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Rhone Watershed At Risk from Climate Change

Posted by on Oct 1, 2015 in All Posts, Featured Posts, Science | 0 comments

Rhone Watershed At Risk from Climate Change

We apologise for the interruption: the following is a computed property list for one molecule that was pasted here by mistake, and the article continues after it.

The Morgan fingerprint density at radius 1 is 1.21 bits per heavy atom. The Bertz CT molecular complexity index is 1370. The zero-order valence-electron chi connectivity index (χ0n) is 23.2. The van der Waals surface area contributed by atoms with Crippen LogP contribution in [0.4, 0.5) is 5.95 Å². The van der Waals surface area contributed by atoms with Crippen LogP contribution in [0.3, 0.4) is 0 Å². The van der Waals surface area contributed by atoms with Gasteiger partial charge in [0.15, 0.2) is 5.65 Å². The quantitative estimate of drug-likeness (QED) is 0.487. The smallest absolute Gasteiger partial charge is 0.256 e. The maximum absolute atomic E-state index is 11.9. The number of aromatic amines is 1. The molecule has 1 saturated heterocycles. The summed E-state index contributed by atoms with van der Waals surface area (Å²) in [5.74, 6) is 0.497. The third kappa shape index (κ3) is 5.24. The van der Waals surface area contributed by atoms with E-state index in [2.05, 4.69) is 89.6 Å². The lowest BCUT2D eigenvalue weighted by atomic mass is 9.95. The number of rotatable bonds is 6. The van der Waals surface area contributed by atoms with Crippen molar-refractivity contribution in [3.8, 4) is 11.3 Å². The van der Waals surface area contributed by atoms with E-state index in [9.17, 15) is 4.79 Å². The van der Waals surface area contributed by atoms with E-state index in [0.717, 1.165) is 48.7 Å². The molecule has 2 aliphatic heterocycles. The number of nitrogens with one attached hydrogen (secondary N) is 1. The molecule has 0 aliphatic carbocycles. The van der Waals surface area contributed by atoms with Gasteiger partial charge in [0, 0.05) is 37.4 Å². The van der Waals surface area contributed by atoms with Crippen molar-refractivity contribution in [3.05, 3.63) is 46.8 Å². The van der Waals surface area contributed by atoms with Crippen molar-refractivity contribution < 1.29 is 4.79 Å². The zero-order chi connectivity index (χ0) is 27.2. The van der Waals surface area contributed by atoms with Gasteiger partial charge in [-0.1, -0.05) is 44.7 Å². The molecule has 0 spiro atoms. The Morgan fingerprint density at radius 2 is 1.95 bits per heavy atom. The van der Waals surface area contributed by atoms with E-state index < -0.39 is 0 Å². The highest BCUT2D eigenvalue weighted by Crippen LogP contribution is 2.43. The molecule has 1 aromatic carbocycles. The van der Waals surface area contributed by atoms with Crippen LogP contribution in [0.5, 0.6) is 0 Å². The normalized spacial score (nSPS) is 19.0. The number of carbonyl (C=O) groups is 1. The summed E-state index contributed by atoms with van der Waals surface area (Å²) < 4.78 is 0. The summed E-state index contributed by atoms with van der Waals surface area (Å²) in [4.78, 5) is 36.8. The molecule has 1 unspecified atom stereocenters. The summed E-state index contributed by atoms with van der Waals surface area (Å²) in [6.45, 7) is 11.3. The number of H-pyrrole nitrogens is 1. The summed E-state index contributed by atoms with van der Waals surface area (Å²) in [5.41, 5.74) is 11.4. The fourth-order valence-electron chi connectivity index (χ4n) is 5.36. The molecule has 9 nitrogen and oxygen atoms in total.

Spread the News:ShareResearchers, policy experts and agency managers have long recognized that water resources are influenced both by global climate processes and by regional environmental dynamics.  In a close examination of an economically important region in the Swiss Alps, reseachers recently found that land use change have a much smaller impact on glacier and snow melt than climate change. An assessment of stream flow during different times of year also revealed a lower peak flow and an earlier start to peak flows driven by melting snow and glaciers. The findings support previous research on annual melt in the region, and strengthen the understanding of the causes of the changes. By emphasizing the importance of climate change, this research can help shape policies to address declining water resources. Water flowing from high altitudes in the Alps plays a significant role in Switzerland’s tourism industry, hydroelectricity production and feeds into the Rhone River and Lake Geneva. Every summer, runoff from snowmelt and the Rhone Glacier enters the Rhone River, which, at 167.5 kilometers in length, is one of the longest and most important in the country. “The entire upper Rhone watershed is of paramount importance because 11 large hydropower plants are located in this watershed,” the authors wrote. “Therefore, a model could lead to a better understanding of the current inflow situation and scenario analysis could help in planning better downstream water management.” By using data to create land maps and developing models, researchers from Stanford University, the University of Geneva and the Wegener Center for Climate and Global Change in Graz, Austria, found that if the world continues on a business as usual trajectory in which greenhouse gas emissions are not curbed, streamflow from the Swiss Alps will be greatly reduced as a result of glacier loss. Climate change will also lead to reduced agricultural production, which in turn will promote forest growth as farmers take lands out of cultivation. This change will also impact stream flow, since trees will absorb precipitation and reduce runoff into streams, though the impact of climate change was found to be more significant. This importance could be related to lower levels of land use change in high altitudes, the authors concluded. Models were developed to assess glacier melt and land use change for two periods, between 2011 and 2025, and between 2026 and 2050. The models included a number of  physical processes, including ocean precipitation, transpiration, snow melt and glacier melt. Researchers also used a Soil and Water Assessment Tool to determine water flow. “Since the runoff in this watershed is driven by snow and glacier melt, the early melt could lead to several consequences, the most severe of which is on hydropower based energy production,” the authors wrote. “Early melt will cause an early filling of reservoirs and result in a shortage during peak flows. Therefore, the result obtained from this study can be useful for water management in the Rhone Valley.” In this way, their findings correspond to other studies elsewhere in  Europe, in Latin America and Asia, which also show that glacier retreat will have negative effects on hydropower–a source of renewable energy which could reduced the dependence of global economies on fossil fuels. Studies such as these are thus of great importance for formulating responses to climate change.   Spread the...